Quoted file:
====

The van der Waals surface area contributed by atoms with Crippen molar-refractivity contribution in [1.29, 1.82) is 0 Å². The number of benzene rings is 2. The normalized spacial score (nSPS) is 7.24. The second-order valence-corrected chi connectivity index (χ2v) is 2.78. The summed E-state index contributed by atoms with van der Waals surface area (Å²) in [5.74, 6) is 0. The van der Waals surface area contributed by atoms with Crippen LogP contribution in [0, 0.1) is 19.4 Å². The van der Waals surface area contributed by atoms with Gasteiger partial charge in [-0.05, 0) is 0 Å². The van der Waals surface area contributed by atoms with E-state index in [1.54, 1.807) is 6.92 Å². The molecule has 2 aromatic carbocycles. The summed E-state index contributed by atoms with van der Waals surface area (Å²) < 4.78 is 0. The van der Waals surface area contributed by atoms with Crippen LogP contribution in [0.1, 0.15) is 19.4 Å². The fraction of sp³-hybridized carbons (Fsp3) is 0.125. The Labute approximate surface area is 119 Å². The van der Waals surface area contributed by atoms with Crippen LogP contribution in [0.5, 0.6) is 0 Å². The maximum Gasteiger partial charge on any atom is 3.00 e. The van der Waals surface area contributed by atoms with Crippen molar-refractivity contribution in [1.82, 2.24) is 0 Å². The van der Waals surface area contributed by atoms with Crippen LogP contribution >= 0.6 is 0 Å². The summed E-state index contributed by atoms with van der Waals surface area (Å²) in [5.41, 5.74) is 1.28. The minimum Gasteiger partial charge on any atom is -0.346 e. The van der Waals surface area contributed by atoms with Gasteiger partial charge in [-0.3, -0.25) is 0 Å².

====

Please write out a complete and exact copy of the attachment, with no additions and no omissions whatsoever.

The van der Waals surface area contributed by atoms with Crippen molar-refractivity contribution in [1.29, 1.82) is 0 Å². The number of benzene rings is 2. The normalized spacial score (nSPS) is 7.24. The second-order valence-corrected chi connectivity index (χ2v) is 2.78. The summed E-state index contributed by atoms with van der Waals surface area (Å²) in [5.74, 6) is 0. The van der Waals surface area contributed by atoms with Crippen LogP contribution in [0, 0.1) is 19.4 Å². The van der Waals surface area contributed by atoms with Gasteiger partial charge in [-0.05, 0) is 0 Å². The van der Waals surface area contributed by atoms with E-state index in [1.54, 1.807) is 6.92 Å². The molecule has 2 aromatic carbocycles. The summed E-state index contributed by atoms with van der Waals surface area (Å²) < 4.78 is 0. The van der Waals surface area contributed by atoms with Crippen LogP contribution in [0.1, 0.15) is 19.4 Å². The fraction of sp³-hybridized carbons (Fsp3) is 0.125. The Labute approximate surface area is 119 Å². The van der Waals surface area contributed by atoms with Crippen LogP contribution in [0.5, 0.6) is 0 Å². The maximum Gasteiger partial charge on any atom is 3.00 e. The van der Waals surface area contributed by atoms with Crippen molar-refractivity contribution in [1.82, 2.24) is 0 Å². The van der Waals surface area contributed by atoms with Crippen LogP contribution >= 0.6 is 0 Å². The summed E-state index contributed by atoms with van der Waals surface area (Å²) in [5.41, 5.74) is 1.28. The minimum Gasteiger partial charge on any atom is -0.346 e. The van der Waals surface area contributed by atoms with Gasteiger partial charge in [-0.3, -0.25) is 0 Å².